Reading Essays: An Invitation

By G. Douglas Atkins | Go to book overview

The Work of the
Sympathetic Imagination
James Baldwin’s “Notes of a Native Son”

The test of a first-rate intelligence is the ability to hold two opposed ideas
in the mind at the same time, and still retain the ability to function.
One should, for example, be able to see things that are hopeless and yet
be determined to make them otherwise.—F. Scott Fitzgerald, “The
Crack-Up”

It began to seem that one would have to hold in the mind forever two
ideas which seemed to be in opposition. The first idea was acceptance,
the acceptance, totally without rancor, of life as it is, men as they are….
the second idea … that one must never, in one’s own life, accept the
injustices as commonplace but must fight them with all one’s
strength.—James Baldwin, “Notes of a Native Son”

[W]it … involves, probably, a recognition, implicit in the expression of
every experience, of other kinds of experiences which are possible.—T. S.
Eliot, “Andrew Marvell”

JAMES BALDWIN’S FIRST, MAGNIFICENT, and highly influential collection of essays Notes of a Native Son invites comparison and contrast with Richard Wright’s novel Native Son. The title essay of that collection, on the other hand, invites comparison with Zora Neale Hurston’s much-anthologized essay “How It Feels to Be Colored Me.” Baldwin’s observation recorded above as one of my epigraphs invites a larger reflection, for his sense of the sympathetic imagination—my term, not his, but shared with Hurston nevertheless and worked out in the last few essays of the aforementioned collection—deserves placement and consideration alongside the more recognized observations of Fitzgerald and Eliot, which also stand as epigraphs here. Baldwin is onto something of the very first magnitude—his description calls to mind, for example, the capacious way of the essay, at the making of which he was an undenied master.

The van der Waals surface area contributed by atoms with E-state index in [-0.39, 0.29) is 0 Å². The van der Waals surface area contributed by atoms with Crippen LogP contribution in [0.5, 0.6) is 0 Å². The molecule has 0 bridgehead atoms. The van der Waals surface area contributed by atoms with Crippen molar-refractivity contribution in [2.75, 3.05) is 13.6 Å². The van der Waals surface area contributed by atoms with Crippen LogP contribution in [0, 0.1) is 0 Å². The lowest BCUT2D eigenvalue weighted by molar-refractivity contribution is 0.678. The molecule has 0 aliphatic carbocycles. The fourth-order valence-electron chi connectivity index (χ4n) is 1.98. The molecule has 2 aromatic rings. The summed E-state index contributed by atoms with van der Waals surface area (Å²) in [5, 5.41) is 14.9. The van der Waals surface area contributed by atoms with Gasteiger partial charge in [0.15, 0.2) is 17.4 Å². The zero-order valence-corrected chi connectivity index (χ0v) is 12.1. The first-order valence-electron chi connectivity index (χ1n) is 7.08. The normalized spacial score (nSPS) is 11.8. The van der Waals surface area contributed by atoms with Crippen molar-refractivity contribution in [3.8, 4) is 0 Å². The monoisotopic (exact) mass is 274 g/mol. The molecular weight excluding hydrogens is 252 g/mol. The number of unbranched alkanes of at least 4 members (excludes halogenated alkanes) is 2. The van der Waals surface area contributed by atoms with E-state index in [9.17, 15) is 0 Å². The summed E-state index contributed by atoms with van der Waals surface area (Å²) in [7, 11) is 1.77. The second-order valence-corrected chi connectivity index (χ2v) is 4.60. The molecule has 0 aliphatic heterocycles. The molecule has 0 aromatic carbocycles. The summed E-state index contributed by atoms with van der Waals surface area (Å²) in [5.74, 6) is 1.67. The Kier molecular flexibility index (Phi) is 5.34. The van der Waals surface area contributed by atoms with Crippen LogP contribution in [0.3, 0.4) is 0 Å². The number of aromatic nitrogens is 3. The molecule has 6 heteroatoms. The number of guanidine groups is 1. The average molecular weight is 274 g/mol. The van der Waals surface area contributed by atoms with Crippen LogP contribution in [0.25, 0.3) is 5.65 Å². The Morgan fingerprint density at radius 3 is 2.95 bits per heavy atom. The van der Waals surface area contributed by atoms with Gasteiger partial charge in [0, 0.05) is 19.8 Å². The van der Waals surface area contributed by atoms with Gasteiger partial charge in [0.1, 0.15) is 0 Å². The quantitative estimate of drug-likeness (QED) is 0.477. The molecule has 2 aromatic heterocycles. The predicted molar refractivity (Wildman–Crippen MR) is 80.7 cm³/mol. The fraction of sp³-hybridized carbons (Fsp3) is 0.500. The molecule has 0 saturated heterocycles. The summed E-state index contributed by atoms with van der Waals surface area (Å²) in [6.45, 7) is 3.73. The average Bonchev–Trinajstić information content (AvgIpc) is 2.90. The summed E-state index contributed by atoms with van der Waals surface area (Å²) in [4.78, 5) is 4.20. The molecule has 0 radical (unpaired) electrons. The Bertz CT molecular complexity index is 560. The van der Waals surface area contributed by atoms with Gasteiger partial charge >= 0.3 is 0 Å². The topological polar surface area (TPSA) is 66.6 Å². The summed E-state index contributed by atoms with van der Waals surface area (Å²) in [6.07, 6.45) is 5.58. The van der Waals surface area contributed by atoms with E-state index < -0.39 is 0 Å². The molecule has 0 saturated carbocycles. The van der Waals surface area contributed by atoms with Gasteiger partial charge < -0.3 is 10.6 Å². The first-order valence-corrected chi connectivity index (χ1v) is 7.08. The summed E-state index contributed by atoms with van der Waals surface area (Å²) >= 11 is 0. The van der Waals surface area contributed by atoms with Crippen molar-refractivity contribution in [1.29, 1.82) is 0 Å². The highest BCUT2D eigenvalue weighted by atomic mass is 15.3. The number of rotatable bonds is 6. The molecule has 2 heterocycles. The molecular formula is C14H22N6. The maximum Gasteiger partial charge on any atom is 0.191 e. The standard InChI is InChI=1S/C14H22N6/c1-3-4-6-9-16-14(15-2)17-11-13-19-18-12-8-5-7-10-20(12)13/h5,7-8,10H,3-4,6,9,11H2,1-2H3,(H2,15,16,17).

“Notes of a Native Son” begins with the links between father and son that will score the account of “Jimmy,” along with those between his father’s

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